Arizona’s Dramshop Act

It is illegal for a person to manufacture, sell or deal in spiritu­ous liquors in Arizona without being properly licensed. A per­son to whom a liquor license is issued is called a “licensee.” The law imposes civil liability on a licensee who serves an intoxicated person or a person under 21 years of age who, in turn, causes property damage, personal injuries or death.

A licensee may be liable for property damage and personal injuries, or to a person who may bring an action for wrongful death, if the licensee sold alcohol either to someone who was obviously intoxicated, or to an underage drinker without requesting proper identification or with knowledge that the person was under 21. For the licensee to be liable, the pur­chaser must consume the alcohol sold by the licensee and the consumption must be the proximate cause of the injury, death or property damage.

The term “obviously intoxicated” means inebriated to such an extent that a person’s physical faculties are substantially impaired and the impairment is shown by significantly unco­ordinated physical action or significant physical dysfunction, that would have been obvious to a reasonable person.

If an underage person purchases alcohol from a licensee and that person incurs or causes injuries or property damage as a result of the consumption of alcohol within a reasonable period of time following the sale of the alcohol, it will be presumed that the underage person consumed the alcohol sold by the licensee.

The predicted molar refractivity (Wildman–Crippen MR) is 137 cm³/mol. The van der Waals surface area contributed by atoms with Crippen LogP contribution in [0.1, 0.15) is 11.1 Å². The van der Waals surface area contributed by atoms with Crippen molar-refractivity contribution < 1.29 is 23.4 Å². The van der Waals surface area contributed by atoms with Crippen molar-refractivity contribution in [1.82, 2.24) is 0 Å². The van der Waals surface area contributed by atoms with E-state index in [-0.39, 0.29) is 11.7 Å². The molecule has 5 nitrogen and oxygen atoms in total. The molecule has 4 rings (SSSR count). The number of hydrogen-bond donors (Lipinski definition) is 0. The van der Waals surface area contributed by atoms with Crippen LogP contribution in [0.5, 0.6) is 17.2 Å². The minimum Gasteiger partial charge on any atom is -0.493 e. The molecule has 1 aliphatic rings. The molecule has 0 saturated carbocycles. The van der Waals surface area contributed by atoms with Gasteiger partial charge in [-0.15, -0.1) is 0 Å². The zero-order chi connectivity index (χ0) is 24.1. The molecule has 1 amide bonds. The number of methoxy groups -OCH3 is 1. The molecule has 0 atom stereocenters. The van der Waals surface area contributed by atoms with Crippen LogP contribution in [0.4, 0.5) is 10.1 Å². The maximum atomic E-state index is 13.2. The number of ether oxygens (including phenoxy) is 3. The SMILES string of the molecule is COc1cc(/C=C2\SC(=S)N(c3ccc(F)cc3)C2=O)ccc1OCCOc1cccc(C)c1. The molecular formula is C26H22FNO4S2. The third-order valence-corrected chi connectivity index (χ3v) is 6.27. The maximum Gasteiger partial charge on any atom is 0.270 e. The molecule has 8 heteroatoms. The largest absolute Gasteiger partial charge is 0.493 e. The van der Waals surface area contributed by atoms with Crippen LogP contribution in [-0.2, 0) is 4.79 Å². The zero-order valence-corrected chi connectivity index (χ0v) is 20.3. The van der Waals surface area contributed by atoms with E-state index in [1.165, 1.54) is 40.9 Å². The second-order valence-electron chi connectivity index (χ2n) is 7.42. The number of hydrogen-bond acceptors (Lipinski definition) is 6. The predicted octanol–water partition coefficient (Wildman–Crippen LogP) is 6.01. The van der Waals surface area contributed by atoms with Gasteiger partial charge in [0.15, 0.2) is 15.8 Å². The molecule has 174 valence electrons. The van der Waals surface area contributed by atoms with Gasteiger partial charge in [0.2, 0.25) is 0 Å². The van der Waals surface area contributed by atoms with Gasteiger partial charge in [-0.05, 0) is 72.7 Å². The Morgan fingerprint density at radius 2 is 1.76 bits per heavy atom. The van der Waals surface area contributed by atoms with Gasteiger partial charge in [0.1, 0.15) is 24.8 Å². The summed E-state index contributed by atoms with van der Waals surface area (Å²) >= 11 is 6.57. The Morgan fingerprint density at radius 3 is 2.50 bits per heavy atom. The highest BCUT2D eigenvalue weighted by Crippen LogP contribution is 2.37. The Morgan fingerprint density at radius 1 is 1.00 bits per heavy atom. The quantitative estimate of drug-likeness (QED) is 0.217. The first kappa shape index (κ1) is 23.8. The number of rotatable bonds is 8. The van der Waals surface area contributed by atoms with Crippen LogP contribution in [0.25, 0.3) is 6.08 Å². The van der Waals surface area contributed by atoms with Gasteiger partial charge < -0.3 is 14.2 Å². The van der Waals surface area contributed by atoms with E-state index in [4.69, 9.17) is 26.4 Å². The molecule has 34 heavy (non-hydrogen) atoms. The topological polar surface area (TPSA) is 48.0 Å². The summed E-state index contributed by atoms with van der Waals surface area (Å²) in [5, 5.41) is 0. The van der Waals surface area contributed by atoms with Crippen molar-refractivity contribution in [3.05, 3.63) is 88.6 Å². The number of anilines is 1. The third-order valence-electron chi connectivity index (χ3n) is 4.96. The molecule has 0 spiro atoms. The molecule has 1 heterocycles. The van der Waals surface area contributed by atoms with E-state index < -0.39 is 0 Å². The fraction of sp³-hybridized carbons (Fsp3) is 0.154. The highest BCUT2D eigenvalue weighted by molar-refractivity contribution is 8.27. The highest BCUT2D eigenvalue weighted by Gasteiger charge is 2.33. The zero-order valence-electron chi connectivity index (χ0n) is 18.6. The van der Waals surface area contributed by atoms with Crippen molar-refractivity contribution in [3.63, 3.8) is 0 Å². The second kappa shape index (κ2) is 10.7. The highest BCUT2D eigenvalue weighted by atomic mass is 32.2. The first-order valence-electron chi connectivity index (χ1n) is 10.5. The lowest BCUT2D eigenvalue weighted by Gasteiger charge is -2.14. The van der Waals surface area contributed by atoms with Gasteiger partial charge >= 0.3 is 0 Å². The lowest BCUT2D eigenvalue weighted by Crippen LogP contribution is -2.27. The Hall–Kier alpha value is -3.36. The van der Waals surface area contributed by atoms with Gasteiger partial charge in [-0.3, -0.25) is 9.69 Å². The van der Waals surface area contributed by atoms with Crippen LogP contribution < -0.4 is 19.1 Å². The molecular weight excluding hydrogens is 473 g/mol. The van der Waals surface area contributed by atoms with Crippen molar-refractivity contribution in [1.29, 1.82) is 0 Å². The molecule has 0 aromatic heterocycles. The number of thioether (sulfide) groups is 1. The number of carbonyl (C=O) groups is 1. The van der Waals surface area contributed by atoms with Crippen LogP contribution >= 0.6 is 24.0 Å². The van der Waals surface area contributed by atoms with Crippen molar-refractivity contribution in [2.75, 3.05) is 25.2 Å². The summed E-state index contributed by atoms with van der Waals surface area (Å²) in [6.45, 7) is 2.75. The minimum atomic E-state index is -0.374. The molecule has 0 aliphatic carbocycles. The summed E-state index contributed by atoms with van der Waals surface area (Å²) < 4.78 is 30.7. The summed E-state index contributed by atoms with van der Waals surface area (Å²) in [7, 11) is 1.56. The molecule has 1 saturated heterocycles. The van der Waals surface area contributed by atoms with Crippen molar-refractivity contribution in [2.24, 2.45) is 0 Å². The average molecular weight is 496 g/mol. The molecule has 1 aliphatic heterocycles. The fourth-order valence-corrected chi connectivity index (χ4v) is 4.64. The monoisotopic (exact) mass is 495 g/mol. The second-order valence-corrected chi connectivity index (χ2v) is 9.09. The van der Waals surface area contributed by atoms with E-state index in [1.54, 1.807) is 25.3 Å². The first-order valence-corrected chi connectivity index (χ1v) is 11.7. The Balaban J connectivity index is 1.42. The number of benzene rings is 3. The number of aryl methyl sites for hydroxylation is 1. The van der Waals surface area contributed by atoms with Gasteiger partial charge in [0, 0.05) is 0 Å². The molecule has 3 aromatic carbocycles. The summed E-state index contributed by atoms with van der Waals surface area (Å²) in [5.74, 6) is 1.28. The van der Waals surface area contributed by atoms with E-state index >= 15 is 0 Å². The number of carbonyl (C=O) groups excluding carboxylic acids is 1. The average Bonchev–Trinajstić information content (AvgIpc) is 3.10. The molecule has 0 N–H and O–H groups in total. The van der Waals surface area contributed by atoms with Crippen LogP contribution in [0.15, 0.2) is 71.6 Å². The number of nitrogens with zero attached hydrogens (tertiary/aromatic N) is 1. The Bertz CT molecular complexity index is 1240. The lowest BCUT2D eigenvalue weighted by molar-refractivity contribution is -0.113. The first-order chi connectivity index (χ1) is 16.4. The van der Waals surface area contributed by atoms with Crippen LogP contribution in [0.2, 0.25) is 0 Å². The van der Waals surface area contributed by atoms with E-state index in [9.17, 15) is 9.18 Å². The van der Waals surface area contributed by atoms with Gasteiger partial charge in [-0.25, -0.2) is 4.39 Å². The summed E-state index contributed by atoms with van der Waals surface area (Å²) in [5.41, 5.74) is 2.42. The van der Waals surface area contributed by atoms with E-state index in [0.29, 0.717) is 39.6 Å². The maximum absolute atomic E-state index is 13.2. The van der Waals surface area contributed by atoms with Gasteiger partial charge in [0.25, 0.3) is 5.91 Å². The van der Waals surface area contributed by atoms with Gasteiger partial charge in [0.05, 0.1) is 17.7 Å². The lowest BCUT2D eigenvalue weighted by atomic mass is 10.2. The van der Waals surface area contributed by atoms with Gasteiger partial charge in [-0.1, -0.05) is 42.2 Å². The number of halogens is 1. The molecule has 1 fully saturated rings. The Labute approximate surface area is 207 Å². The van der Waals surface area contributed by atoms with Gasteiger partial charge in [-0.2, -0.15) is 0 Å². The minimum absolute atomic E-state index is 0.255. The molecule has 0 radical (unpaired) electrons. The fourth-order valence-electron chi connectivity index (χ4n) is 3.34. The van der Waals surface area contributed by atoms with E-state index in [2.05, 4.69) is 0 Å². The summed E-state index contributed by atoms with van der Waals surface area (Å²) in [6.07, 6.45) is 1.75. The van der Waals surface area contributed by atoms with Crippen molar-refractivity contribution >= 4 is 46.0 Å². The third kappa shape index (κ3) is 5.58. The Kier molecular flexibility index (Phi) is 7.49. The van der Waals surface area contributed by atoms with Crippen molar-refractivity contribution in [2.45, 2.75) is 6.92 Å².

A licensee is not liable to any consumer or purchaser of alcohol over the legal drinking age who is injured or whose property is damaged as a result of the sale or serving of alcohol to that person. Similarly, a licensee is not liable in damages to any other adult who was with the person when the alcohol was drank and who knew of the impaired condi­tion of the person.

The law contains a social host exemption. A social host is not liable to any person who is injured, or to the survivors of any person killed, or for damage to property, which is caused by the furnishing or serving of alcohol to a person of legal drinking age. However, this exemption does not apply to a social host who furnishes alcohol to an underage drinker.

The above article is an excerpt from Arizona Laws 101: A Handbook for Non-Lawyers, 2nd Edition (Fenestra Books, 2012), by Donald A. Loose, republished with the author’s permission. 

Disclaimer: Laws change constantly. Specific legal advice should be obtained regarding any legal matter. The information contained on this website does not constitute legal advice and no attorney-client relationship is created. 

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Donald A. Loose is an Arizona attorney, and the author of Arizona Laws 101: A Handbook for Non-Lawyers, and Estate Planning in Arizona: What You Need to Know.  Mr. Loose is a regular guest on radio shows featuring local newsmaker interviews. He may be contacted at